Here’s What the iPhone’s Roadside Assistance via Satellite Looks Like in Action

Roadside Assistance via Satellite demo video Brian Tong Credit: Brian Tong / YouTube
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This fall, Apple expanded its iPhone satellite services portfolio by adding Roadside Assistance via Satellite, a new feature that allows drivers to summon non-emergency help when stranded away from cellular or Wi-Fi connectivity.

The new roadside assistance feature joins the Emergency SOS via Satellite feature that was announced for the iPhone 14 in late 2022. While Apple used its September iPhone 15 launch event to show off the new service, it’s part of iOS 17 and is available to all satellite-equipped iPhone models — which includes the entire iPhone 14 lineup.

Unlike Emergency SOS via Satellite, which took until November 15 to launch, Roadside Assistance was available as soon as iOS 17 landed, albeit only in the US. It’s available at no extra charge from Apple as part of its overall satellite services, although the actual roadside assistance is provided by AAA under its standard membership and billing policies. In other words, there’s no extra charge for the satellite portion of the call, but you’ll still need to pay AAA for the service just as you would if you called them up normally — either by already being a paid member or paying for the individual service call.

While the process of summoning roadside assistance via satellite is relatively straightforward — you need only open up Messages and send a text to “Roadside Assistance” while in an area that’s open enough to get a satellite fix — YouTuber Brian Tong has just given us a live video walkthrough of the feature in action.

In Tong’s case, he played out a scenario where he returned to his car from a hike to find the battery dead in an area where his iPhone was limited to satellite coverage. He then walks through the process of contacting AAA via satellite to come and jump-start his car.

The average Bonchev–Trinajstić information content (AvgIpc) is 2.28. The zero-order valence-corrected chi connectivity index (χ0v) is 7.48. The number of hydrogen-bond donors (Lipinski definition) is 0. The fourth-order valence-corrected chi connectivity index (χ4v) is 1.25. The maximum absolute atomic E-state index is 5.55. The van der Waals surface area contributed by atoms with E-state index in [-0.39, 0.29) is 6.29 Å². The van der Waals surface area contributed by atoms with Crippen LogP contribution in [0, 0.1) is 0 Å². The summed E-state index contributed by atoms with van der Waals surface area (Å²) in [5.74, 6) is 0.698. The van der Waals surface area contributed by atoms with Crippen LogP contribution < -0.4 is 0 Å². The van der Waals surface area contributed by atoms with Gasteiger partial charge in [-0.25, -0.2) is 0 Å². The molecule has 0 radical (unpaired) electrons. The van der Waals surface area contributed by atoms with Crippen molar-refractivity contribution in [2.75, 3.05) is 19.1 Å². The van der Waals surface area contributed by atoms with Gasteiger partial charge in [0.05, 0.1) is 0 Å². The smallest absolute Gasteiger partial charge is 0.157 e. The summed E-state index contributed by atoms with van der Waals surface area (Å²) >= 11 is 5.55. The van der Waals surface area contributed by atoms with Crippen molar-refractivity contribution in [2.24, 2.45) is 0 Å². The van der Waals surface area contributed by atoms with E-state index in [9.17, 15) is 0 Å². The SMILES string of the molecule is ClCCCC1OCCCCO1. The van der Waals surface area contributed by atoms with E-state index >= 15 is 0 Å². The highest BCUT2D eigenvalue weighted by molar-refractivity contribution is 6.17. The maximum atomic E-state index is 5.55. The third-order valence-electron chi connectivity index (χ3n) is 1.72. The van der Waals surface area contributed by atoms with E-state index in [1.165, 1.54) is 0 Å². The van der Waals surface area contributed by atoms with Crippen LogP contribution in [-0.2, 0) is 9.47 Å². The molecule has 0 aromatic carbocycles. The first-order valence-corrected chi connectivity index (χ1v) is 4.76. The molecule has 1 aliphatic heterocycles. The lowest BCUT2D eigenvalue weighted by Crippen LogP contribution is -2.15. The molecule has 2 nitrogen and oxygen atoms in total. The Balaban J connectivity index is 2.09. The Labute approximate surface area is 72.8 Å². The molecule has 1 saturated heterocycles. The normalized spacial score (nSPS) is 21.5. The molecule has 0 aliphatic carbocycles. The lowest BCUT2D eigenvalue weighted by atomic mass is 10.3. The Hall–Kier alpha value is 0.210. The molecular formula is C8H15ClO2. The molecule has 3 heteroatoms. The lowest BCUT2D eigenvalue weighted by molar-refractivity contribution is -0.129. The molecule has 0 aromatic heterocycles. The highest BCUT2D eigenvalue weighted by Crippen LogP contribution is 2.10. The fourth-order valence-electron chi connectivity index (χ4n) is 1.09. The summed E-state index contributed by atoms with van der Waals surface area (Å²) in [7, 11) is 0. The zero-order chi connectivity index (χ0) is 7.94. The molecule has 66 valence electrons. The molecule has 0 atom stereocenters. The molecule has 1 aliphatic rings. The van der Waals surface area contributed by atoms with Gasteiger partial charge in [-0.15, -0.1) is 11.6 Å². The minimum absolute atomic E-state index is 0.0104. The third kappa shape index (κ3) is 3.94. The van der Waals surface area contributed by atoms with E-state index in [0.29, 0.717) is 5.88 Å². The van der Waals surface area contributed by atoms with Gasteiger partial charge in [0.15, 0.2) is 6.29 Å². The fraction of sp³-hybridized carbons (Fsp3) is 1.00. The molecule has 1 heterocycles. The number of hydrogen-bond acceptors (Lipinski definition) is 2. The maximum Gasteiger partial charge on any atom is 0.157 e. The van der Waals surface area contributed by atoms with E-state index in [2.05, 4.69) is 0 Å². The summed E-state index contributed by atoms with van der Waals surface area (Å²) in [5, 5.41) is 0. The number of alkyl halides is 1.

Although Apple provides instructions on how to request Roadside Assistance via Satellite, Tong’s video offers a more in-depth look at what happens after the initial request is made, including the text message conversation (via satellite) with the AAA service center.

While Roadside Assistance via Satellite is currently only available in the US, it seems likely a Canadian expansion could be in the cards for the next phase. As Tong’s video shows, the initial request asks if he is an “AAA or CAA member,” with the latter being the Canadian Automobile Association.

However, that’s relevant at this stage only because CAA members also qualify for AAA roadside assistance when traveling in the US, meaning Canadian iPhone 14 and iPhone 15 CAA members should be able to take advantage of Roadside Assistance via Satellite when driving south of the border (although you may have to set your iPhone’s Region to the United States to access it).

Tong’s request was for someone to come and check his battery, but he adds that any other AAA service would also be covered, including lockouts, flat tires, and running out of gas. After all, Apple’s Roadside Assistance via Satellite feature merely provides an additional way of contacting AAA; the services available are the same as if you called them directly.

As with Emergency SOS via Satellite, Roadside Assistance via Satellite is offered by Apple at no charge for two years with the purchase of any new iPhone 14 or iPhone 15. Last week, Apple also extended Emergency SOS via Satellite availability for an additional year for iPhone 14 users, meaning that all compatible iPhones should be covered by free satellite services until at least November 15, 2025.

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